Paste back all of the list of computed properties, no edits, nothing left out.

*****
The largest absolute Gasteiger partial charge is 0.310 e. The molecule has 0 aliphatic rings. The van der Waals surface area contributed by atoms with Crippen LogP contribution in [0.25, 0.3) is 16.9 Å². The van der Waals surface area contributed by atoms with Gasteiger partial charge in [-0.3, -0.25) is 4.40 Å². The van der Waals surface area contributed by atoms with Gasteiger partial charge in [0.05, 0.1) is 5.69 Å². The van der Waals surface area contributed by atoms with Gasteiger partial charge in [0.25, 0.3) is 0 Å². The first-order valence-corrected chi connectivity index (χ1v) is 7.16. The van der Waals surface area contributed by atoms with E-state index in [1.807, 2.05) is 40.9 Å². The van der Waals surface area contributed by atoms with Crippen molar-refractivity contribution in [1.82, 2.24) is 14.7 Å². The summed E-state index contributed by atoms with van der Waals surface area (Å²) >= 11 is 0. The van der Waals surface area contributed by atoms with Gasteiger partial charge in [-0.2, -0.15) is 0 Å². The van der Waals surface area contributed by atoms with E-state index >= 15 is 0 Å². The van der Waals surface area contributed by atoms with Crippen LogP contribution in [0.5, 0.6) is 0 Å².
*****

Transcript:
The largest absolute Gasteiger partial charge is 0.310 e. The molecule has 0 aliphatic rings. The van der Waals surface area contributed by atoms with Crippen LogP contribution in [0.25, 0.3) is 16.9 Å². The van der Waals surface area contributed by atoms with Gasteiger partial charge in [-0.3, -0.25) is 4.40 Å². The van der Waals surface area contributed by atoms with Gasteiger partial charge in [0.05, 0.1) is 5.69 Å². The van der Waals surface area contributed by atoms with Gasteiger partial charge in [0.25, 0.3) is 0 Å². The first-order valence-corrected chi connectivity index (χ1v) is 7.16. The van der Waals surface area contributed by atoms with E-state index in [1.807, 2.05) is 40.9 Å². The van der Waals surface area contributed by atoms with Crippen molar-refractivity contribution in [1.82, 2.24) is 14.7 Å². The summed E-state index contributed by atoms with van der Waals surface area (Å²) >= 11 is 0. The van der Waals surface area contributed by atoms with Gasteiger partial charge in [-0.2, -0.15) is 0 Å². The van der Waals surface area contributed by atoms with E-state index >= 15 is 0 Å². The van der Waals surface area contributed by atoms with Crippen LogP contribution in [0.5, 0.6) is 0 Å².